Get to Know the Good Faith Estimate

HHS recently announced an update to the requirement that health care providers provide good faith estimates of expected costs to uninsured and self-pay patients. Read on to learn more about what this change means for health centers.
Community health centers provide care to all patients, regardless of their insurance status or ability to pay for care. Health centers offer affordable services to patients using a sliding fee scale based on income, the parameters of which are laid out in the federal funding requirements for health centers. Although this structure inherently provides protections from surprise medical bills, health centers are also subject to aspects of the No Surprises Act. 
What is the Good Faith Estimate Rule? 
The No Surprises Act, passed into law in 2020, is landmark legislation intended to protect patients from surprise medical bills. Surprise bills are typically the result of patients who received care but did not know the provider or facility was out-of-network. The bill is intended to prevent surprise medical bills in emergency services and out-of-network providers when the facility is in network.1
The legislation, which went into effect on January 1, 2022, includes a provision known as the Good Faith Estimate. The Good Faith Estimate rule requires health care providers, including community health centers, to provide uninsured and self-pay patients with a ‘good faith estimate' of the anticipated cost of care.2   
What is included in a Good Faith Estimate? 
Good Faith Estimates must incorporate the expected costs for primary item or service, and other items or services with a separate charge that are expected to be provided along with the primary service.3 This may include costs for an office visit and lab tests or medications.  
What is the timeline for implementation? 
The Good Faith Estimate was rolled out in multiple phases, to ensure providers had time to adapt to the new requirements. Phase 1, which requires Good Faith Estimates to be for services provided in-house, went into effect on January 1, 2022. Phase 2, which requires GFEs to include care delivered by outside providers, known as “co-providers” technically also went into effect on January 1, 2022, but HHS had not been enforcing this portion of the rule. HHS delayed enforcement of this provision to allow additional time for providers to develop processes to obtain information from outside providers.4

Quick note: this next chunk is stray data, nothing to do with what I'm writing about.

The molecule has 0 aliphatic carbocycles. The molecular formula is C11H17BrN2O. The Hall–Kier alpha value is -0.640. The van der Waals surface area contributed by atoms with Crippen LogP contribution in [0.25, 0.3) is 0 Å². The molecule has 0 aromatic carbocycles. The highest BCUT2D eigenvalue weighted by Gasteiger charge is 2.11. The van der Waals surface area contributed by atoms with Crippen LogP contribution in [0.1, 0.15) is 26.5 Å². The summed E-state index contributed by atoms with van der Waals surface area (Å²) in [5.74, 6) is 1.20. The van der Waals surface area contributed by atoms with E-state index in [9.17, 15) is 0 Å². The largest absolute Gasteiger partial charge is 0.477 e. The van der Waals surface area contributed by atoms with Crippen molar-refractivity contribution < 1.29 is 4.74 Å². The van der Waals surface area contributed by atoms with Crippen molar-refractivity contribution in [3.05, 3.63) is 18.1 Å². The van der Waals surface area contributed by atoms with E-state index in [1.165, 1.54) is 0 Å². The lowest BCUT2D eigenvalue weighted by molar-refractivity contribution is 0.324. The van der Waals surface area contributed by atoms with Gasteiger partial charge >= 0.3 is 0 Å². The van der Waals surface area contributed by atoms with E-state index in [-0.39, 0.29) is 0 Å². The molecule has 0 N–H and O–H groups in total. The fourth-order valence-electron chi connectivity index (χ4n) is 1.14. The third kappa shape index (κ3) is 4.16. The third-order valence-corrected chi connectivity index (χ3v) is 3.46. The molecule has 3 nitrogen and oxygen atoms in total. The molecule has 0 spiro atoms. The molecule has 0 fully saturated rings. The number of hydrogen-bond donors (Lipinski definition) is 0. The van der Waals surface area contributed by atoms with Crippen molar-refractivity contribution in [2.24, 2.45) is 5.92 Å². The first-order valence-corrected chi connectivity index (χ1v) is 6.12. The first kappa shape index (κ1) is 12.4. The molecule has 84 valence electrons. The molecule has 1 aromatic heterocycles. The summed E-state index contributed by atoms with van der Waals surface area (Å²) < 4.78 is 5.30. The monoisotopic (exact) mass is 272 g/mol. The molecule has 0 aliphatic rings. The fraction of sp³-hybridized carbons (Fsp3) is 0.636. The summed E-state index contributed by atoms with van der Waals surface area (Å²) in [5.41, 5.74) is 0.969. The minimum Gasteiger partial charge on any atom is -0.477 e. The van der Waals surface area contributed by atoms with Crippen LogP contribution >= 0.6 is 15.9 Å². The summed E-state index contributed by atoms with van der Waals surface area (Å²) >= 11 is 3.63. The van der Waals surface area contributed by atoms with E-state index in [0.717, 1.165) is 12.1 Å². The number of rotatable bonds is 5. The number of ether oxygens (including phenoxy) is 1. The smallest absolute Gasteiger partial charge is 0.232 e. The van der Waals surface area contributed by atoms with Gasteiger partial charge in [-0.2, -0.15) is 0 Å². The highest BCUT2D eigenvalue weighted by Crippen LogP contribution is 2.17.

This enforcement discretion was slated to end on January 1, 2023. However, HHS announced in early December that it would be extending enforcement discretion due to concerns about the technical capacity and feasibility of providers to obtain cost estimates from outside providers and facilities. The additional delay will allow time for advancements to be made to increase interoperability among providers.5  
[1]  Fact sheet No surprises: Understand your rights against surprise medical bills (2022) Centers for Medicare and Medicaid Services. Available at:,network%20air%20ambulance%20service%20providers.  
[2]  Ibid.
[3]  Frequently Asked Questions (FAQs) about Consolidated Appropriations Act, 2021 Implementation-Good Faith Estimates. (n.d) Centers for Medicare and Medicaid Services. Retrieved from 
[4]  FAQs About Consolidated Appropriations Act, 2021 Implementation-Good Faith Estimates (GFEs) for Uninsured (or Self-Pay) Individuals- Part 3 (2022) CMS. Centers for Medicare and Medicaid Services. Available at:
[5]  Ibid.



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